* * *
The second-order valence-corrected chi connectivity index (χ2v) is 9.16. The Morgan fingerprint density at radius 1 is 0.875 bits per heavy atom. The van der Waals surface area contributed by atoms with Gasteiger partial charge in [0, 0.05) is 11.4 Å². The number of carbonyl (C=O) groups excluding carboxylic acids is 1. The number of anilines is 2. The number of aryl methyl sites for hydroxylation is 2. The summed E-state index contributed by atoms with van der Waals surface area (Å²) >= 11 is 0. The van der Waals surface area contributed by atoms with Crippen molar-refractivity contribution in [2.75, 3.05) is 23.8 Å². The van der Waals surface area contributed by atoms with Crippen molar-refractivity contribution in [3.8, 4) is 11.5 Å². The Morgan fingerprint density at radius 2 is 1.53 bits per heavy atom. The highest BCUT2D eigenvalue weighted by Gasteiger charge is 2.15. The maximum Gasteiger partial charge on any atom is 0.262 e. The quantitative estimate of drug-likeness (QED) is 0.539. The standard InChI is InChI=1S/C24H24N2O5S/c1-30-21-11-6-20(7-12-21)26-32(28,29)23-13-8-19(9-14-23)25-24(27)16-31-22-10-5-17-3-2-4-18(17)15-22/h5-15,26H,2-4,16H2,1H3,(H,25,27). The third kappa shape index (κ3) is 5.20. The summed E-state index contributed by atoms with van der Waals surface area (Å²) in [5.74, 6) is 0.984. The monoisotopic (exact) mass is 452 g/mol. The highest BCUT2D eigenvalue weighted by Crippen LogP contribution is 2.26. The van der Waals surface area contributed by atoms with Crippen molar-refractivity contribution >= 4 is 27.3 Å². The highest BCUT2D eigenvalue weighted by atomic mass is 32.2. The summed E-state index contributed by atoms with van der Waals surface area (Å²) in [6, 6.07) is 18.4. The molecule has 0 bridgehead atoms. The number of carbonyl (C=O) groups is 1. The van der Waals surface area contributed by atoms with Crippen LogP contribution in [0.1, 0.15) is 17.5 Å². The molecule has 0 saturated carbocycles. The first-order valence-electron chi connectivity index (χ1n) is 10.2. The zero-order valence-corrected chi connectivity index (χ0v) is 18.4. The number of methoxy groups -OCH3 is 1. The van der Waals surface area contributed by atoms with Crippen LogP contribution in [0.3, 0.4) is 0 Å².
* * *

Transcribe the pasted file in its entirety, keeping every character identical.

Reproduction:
The second-order valence-corrected chi connectivity index (χ2v) is 9.16. The Morgan fingerprint density at radius 1 is 0.875 bits per heavy atom. The van der Waals surface area contributed by atoms with Gasteiger partial charge in [0, 0.05) is 11.4 Å². The number of carbonyl (C=O) groups excluding carboxylic acids is 1. The number of anilines is 2. The number of aryl methyl sites for hydroxylation is 2. The summed E-state index contributed by atoms with van der Waals surface area (Å²) >= 11 is 0. The van der Waals surface area contributed by atoms with Crippen molar-refractivity contribution in [2.75, 3.05) is 23.8 Å². The van der Waals surface area contributed by atoms with Crippen molar-refractivity contribution in [3.8, 4) is 11.5 Å². The Morgan fingerprint density at radius 2 is 1.53 bits per heavy atom. The highest BCUT2D eigenvalue weighted by Gasteiger charge is 2.15. The maximum Gasteiger partial charge on any atom is 0.262 e. The quantitative estimate of drug-likeness (QED) is 0.539. The standard InChI is InChI=1S/C24H24N2O5S/c1-30-21-11-6-20(7-12-21)26-32(28,29)23-13-8-19(9-14-23)25-24(27)16-31-22-10-5-17-3-2-4-18(17)15-22/h5-15,26H,2-4,16H2,1H3,(H,25,27). The third kappa shape index (κ3) is 5.20. The summed E-state index contributed by atoms with van der Waals surface area (Å²) in [5.74, 6) is 0.984. The monoisotopic (exact) mass is 452 g/mol. The highest BCUT2D eigenvalue weighted by Crippen LogP contribution is 2.26. The van der Waals surface area contributed by atoms with Crippen molar-refractivity contribution >= 4 is 27.3 Å². The highest BCUT2D eigenvalue weighted by atomic mass is 32.2. The summed E-state index contributed by atoms with van der Waals surface area (Å²) in [6, 6.07) is 18.4. The molecule has 0 bridgehead atoms. The number of carbonyl (C=O) groups is 1. The van der Waals surface area contributed by atoms with Crippen LogP contribution in [0.1, 0.15) is 17.5 Å². The molecule has 0 saturated carbocycles. The first-order valence-electron chi connectivity index (χ1n) is 10.2. The zero-order valence-corrected chi connectivity index (χ0v) is 18.4. The number of methoxy groups -OCH3 is 1. The van der Waals surface area contributed by atoms with Crippen LogP contribution in [0.3, 0.4) is 0 Å².